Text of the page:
Taking a pre-college kid to an out of town audition or interview is NOT a very strong indicator of helicopter parenting, it depends on the age of the kid, the public transportation options, etc. Parents can be giving a ride because that's the only reasonable way to get there, and wait outside during their kid's audition/interview because there is nothing to do around the place. My 17 year old daughter usual takes the train to dance, but one day a week the lesson starts at 8:00 PM, and we'd rather that she not take the train that late (that train isn't always safe at night), so one of us drives her (she doesn't have a driving license). Because she's not yet 18, she cannot take Lyft. There is nothing to do around there, so I'll be sitting there waiting for her, while I work on something.

    However, it's great of your kid can do it on their own, and even better if it is their preference. While I do not think that the action itself factors into the results of an interview or audition, it may give the kid a little boost of self confidence which could help their interview performance.
  • natty1988natty1988 Registered User Posts: 235 Junior Member
    @MWolf very true. There are so many circumstances and factors that we don't know about.

    Honestly, if the kid can get there on their own, great! Nothing wrong with that. If the kid needs a parent to drive them there, great. Nothing wrong with that either!
  • momofsenior1momofsenior1 Registered User Posts: 4,574 Senior Member
    @sfSTEM - I had a friend who routinely did her kids homework in elementary school and would write to the teachers that they were being unreasonable about assigning homework. Her kids struggled tremendously in HS.

    And if my kid was struggling with homework, we would help when she was in elementary school but always told her to talk to the teacher. If there was an error in her homework, she absolutely lived with the grade ramifications. By HS, she sought out her own academic supports. IMO, that has served her well for college where she's not afraid to ask for help, Many students are afraid to go to office hours or supplemental instruction for fear of looking "stupid". DD knows that's the pathway to success.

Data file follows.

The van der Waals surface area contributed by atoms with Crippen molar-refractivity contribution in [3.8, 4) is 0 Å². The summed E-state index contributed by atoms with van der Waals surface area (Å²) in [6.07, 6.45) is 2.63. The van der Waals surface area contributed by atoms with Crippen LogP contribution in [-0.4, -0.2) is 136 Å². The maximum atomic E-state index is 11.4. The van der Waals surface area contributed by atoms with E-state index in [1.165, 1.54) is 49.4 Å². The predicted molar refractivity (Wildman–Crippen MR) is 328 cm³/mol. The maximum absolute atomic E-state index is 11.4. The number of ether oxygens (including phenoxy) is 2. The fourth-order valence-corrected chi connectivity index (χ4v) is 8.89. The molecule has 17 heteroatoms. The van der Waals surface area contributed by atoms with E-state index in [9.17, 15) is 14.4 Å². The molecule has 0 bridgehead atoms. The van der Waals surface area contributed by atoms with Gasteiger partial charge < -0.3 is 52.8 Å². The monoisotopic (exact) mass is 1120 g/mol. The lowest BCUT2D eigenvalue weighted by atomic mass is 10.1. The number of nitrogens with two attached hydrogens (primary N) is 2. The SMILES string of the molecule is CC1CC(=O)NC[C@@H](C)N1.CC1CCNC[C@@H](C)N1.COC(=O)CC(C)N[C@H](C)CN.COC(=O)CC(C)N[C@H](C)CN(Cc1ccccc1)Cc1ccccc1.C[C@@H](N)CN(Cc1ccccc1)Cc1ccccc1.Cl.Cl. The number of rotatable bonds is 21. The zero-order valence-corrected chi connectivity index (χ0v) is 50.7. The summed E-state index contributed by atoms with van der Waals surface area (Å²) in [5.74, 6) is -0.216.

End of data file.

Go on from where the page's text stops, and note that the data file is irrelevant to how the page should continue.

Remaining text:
As far as driving/accompanying, I let DD take the lead on that. She was young for her grade so not a lot of driving experience until the end of high school. No public transportation where we used to live either. She asked me to drive her to a few interviews that were far from home in unfamiliar locations, and I would either sit in the car or go for a walk. One interviewer specifically asked her to bring her parents and he met with us at the end of his interview with DD (that was odd to me but we followed directions ;) ). If she was going somewhere familiar or near by, she'd take herself.
  • CorinthianCorinthian Registered User Posts: 1,791 Senior Member
    I have an anxiety ridden high school senior who is scared to go anywhere new on her own. I would be thrilled and bursting with pride if she would travel to an unfamiliar place on her own, especially for an interview.